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SHOULDER AC SEPERATION                                   KANDILNOTES                                                              


  • Shoulder Separation is a condition characterized by injury to the Acromioclavicular (AC) and Coracoclavicular (CC) ligaments

  • More common in males than females

  • (Not so) Fun fact: Shoulder separation is common in cyclists who fall off their bikes or quarterbacks who are tackled to the ground

  • 10% of shoulder injuries are shoulder separation injuries


  • Shoulder separation is caused by a traumatic injury, usually by a blow to the shoulder or a fall onto the shoulder

  • Common in active young adults participating in sports, but can occur in any patient regardless of activity level


  • Pain in the top of the shoulder where the collar bone meets the shoulder blade

  • Often characterized by a bump in the top of the shoulder


  • Treatment of shoulder separation depends on type

  • Types 1 and 2 are mild sprains and don't require surgery.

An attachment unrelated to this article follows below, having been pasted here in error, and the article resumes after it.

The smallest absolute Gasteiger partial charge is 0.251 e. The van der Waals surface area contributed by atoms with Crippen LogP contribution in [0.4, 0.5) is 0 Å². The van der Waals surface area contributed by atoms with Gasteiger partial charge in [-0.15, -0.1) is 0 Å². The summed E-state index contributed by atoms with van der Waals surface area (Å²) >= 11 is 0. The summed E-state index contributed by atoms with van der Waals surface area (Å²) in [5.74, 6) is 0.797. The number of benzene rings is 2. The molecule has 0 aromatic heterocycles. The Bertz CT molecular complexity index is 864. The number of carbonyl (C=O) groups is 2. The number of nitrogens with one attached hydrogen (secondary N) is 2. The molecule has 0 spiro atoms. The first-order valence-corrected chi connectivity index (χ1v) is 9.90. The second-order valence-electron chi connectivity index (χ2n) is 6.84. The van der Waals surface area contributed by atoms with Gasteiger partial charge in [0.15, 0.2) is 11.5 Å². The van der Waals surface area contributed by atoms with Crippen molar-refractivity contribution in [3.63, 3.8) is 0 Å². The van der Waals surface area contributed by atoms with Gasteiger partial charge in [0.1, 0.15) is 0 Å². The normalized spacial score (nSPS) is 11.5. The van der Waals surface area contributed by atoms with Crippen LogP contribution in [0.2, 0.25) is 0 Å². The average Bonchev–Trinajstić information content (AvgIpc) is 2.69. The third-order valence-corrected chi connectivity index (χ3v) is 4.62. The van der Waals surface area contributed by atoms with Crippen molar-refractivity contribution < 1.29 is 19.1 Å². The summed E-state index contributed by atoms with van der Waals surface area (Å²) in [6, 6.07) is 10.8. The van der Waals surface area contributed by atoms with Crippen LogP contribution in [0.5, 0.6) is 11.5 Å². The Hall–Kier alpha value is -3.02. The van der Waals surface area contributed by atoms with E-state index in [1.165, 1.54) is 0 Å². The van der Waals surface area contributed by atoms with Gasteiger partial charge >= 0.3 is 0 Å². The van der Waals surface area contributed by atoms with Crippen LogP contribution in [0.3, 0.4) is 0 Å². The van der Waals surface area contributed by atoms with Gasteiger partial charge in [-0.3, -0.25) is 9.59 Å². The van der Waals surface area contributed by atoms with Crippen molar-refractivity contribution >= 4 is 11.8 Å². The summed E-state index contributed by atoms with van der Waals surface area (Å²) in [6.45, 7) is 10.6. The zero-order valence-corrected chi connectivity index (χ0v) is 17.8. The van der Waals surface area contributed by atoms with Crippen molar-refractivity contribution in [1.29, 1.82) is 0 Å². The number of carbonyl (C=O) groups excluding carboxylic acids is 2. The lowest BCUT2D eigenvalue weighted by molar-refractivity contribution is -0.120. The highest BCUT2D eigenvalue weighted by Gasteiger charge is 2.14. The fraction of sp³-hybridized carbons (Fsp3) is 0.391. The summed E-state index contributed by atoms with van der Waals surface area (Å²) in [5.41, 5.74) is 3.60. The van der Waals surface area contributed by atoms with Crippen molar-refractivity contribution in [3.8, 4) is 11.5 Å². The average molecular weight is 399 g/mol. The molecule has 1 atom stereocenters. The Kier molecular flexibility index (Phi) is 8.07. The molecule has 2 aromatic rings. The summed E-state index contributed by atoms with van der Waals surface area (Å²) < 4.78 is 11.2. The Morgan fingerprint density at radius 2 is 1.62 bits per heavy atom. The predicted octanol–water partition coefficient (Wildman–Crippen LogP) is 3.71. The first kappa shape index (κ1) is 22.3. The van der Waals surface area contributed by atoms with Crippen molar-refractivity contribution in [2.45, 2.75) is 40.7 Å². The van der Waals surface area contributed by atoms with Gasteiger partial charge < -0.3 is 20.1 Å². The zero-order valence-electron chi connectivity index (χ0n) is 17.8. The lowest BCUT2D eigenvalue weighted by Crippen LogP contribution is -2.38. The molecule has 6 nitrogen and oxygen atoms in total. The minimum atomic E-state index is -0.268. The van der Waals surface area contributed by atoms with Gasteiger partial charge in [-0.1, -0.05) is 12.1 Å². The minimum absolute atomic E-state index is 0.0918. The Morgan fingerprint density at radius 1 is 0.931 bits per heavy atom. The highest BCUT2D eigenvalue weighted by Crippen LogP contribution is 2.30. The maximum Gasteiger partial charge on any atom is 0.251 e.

• Type 3 injuries can often be treated without surgery unless dominant arm, laborer, or athlete

  • Types 4-6 often require surgery

  • For types 1-3, immobilization in a sling, rest, and physical therapy / home exercise program focused on stabilization of the muscles around the shoulder is the standard of care

  • Anti-inflammatories such as ibuprofen are oftentimes helpful as an adjunct to other treatments

  • Surgery consists of stabilization of the AC joint by reconstructing the ligaments and reducing the collar bone back down to its anatomic position


  • There is no preventive strategy for a shoulder separation except for avoiding falls directly on your shoulder



AC Seperation capture 1.PNG
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